Despite the appeal of this model to neoliberal managers determined to increase “throughput,” as community college educators, we must insist on providing all students who choose our institution a true college education.
Faculty discuss Dual Enrollment issues with Trustee John Pimentel
On January 18th, AFT 1493 Co-Vice President Katharine Harer arranged a meeting between DE enthusiast and SMCCCD Trustee John Pimentel and a half dozen DE-concerned faculty to discuss some of the issues I raised in the December 2022 Advocate as well as the Trustee’s reasons for supporting the program, put simply that it would increase enrollment and provide students with a less expensive and more easily accessible college pathway. I do credit the trustee for choosing not to include Aaron McVean, the District DE lead, so that he could hear the faculty perspective, and for taking the time to read my article in advance. He also listened to us intently and respectfully.
While Nick Kapp, a biotech professor at Skyline, discussed his mostly positive experiences overseeing and mentoring high school teachers in several different high schools, most of us made strong and compelling arguments against this headlong rush into DE, emphasizing many of the unresolved issues with academic integrity, oversight, quality of education, and staffing.
Faculty support high school students taking college classes on campus or online taught by our faculty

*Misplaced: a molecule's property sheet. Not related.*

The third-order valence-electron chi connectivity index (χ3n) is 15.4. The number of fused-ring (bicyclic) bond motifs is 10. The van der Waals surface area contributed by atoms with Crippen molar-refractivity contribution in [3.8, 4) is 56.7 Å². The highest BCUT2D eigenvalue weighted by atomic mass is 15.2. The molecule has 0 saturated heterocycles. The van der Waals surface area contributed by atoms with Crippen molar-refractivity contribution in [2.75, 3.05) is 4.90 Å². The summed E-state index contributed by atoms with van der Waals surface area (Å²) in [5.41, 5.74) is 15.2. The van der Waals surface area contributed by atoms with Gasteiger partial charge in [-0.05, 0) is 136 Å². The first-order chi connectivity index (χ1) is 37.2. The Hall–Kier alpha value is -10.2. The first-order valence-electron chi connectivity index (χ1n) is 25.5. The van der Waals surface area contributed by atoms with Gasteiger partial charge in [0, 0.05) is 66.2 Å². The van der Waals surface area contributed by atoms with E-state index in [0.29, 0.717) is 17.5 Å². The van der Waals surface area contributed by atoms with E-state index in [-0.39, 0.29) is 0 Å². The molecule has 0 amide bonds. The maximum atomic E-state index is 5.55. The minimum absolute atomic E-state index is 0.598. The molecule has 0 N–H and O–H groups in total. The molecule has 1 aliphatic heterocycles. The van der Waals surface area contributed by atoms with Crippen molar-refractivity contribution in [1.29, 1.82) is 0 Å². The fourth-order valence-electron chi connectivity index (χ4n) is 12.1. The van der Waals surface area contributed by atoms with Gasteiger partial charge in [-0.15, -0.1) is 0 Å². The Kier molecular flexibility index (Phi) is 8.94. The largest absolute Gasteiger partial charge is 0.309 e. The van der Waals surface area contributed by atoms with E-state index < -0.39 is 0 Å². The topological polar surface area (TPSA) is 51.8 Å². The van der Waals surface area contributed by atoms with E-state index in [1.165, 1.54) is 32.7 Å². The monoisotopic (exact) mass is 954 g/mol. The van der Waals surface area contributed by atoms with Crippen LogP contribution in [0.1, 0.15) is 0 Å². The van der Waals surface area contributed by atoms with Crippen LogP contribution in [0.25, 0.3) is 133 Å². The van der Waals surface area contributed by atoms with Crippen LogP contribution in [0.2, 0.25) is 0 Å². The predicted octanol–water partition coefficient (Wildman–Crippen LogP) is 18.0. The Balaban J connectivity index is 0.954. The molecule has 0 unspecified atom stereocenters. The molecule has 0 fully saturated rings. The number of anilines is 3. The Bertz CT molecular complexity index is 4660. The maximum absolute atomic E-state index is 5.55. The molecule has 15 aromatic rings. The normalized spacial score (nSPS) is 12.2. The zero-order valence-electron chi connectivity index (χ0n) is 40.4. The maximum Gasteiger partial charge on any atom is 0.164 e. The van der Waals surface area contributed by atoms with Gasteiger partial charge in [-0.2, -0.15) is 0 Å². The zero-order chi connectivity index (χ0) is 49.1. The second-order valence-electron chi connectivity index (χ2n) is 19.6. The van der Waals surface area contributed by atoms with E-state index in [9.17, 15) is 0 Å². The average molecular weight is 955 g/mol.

We made it clear that we support Concurrent Enrollment and Middle College–two opportunities for high school students to earn credit for college coursework–because they both require students to join regular, adult college students on campus, online, or at open-enrollment satellite campuses staffed by our faculty. Everyone benefits. First, the high-school-age students, who feel ready to move beyond not only high school curriculum but also culture, benefit because they get to have an authentic college experience in classes pitched for adults, alongside more mature classmates. The adult students benefit from the presence of these younger students who tend to be highly motivated to learn. The professors benefit from these mixed classes because they may continue designing instruction for adults while also enjoying the perspectives these students bring to discussions. The college benefits by increasing enrollment as well as increasing the likelihood these students will continue once they’re done with high school rather than taking their units elsewhere when they apply to transfer.